Collins, who conducted interviews with working mothers in four countries — the U.S., Italy, Germany, and Sweden — found that American moms were by far the most stressed and that they “blamed themselves for their own stress and thought it was their own job to resolve.” When asked what it means to be a good mother, the working moms Collins was interviewing would often start crying.
“American moms so often felt like they were failing their children,” said Collins. “There was a really wide gap between their hopes for what it meant for them to be a good mom and what they were actually able to enact on a day to day basis.”
To recruit and retain highly skilled workers, like those in the technology field, perks including unlimited vacation days and parental benefits are being offered – but they’re going unused. In fact, Collins pointed to research that shows when unlimited paid vacation days are offered people actually end up taking less time off than they do when they’re given a certain number of days to take.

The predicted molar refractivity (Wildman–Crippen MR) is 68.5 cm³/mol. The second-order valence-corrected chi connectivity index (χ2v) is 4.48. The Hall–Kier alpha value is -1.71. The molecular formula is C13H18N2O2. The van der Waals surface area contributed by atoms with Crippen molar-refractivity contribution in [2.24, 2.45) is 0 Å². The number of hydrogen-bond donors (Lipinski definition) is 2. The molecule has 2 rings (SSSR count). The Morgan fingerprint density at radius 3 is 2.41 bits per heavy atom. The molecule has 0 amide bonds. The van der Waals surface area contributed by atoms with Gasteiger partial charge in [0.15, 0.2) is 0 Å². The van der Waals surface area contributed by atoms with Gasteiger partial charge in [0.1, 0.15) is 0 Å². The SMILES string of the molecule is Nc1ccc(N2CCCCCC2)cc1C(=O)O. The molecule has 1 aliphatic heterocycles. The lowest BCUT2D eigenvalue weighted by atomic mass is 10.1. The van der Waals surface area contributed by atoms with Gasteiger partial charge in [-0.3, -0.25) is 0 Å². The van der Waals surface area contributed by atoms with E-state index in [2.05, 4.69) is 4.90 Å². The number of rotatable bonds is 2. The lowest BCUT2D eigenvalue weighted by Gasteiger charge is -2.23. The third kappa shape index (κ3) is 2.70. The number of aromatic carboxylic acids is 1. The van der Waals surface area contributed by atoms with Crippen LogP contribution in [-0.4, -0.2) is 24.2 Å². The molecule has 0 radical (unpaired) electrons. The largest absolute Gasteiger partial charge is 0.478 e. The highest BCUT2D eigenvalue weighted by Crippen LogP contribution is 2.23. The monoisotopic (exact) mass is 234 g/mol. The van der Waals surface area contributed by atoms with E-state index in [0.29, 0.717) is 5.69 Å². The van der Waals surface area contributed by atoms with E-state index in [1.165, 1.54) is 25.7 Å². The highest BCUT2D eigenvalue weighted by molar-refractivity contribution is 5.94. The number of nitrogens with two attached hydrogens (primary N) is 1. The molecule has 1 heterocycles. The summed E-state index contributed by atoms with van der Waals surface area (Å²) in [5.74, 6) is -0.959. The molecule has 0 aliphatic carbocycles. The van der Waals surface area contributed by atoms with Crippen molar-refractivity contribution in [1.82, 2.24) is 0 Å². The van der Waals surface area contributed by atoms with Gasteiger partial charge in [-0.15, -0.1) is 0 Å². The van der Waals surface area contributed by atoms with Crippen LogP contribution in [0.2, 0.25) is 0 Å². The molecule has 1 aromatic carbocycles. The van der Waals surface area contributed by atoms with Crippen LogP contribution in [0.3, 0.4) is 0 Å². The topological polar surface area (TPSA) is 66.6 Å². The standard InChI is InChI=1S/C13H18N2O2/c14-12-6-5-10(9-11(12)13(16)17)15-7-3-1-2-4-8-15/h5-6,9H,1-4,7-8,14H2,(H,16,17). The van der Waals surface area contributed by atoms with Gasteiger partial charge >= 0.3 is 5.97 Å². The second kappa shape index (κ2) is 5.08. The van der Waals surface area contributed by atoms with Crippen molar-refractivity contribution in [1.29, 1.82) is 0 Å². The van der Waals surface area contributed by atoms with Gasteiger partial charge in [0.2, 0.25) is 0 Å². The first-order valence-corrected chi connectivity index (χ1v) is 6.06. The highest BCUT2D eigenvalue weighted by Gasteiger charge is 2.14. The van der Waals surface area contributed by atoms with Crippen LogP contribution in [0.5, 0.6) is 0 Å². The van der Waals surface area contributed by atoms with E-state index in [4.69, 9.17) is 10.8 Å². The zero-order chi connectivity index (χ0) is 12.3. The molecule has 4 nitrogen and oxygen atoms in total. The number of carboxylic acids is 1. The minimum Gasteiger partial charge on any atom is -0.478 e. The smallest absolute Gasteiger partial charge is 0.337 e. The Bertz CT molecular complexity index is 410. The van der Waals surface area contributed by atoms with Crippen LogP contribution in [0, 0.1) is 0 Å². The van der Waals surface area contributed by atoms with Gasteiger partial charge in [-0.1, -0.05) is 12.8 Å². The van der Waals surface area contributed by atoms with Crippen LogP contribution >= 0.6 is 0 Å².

So how can companies make things better for working moms?
Collins recommends managers role model what it means to have a “sane work and family life” by using the policies that are in place – without consequences and stigma.
Rehm says to give moms the chance, gap of employment and all, like the one Lang gave to her.
“We know how to balance chaos, negotiate, and work under pressure really well,” said Rehm. “Because we’re doing it all the time, at home and at work.”
Seth Burr contributed to this article.
Brittney is the founder and lead consultant at BMUR Branding Group, LLC. She helps companies tell their story through a combination of brand conceptualization, creation, and management, content writing and strategy, marketing and public relations. Prior to founding BMUR, Brittney worked for Randstad and Robert Half, two of the largest staffing and recruiting companies in the world. To keep in touch with Brittney, connect with her on LinkedIn, follow her on Twitter or email.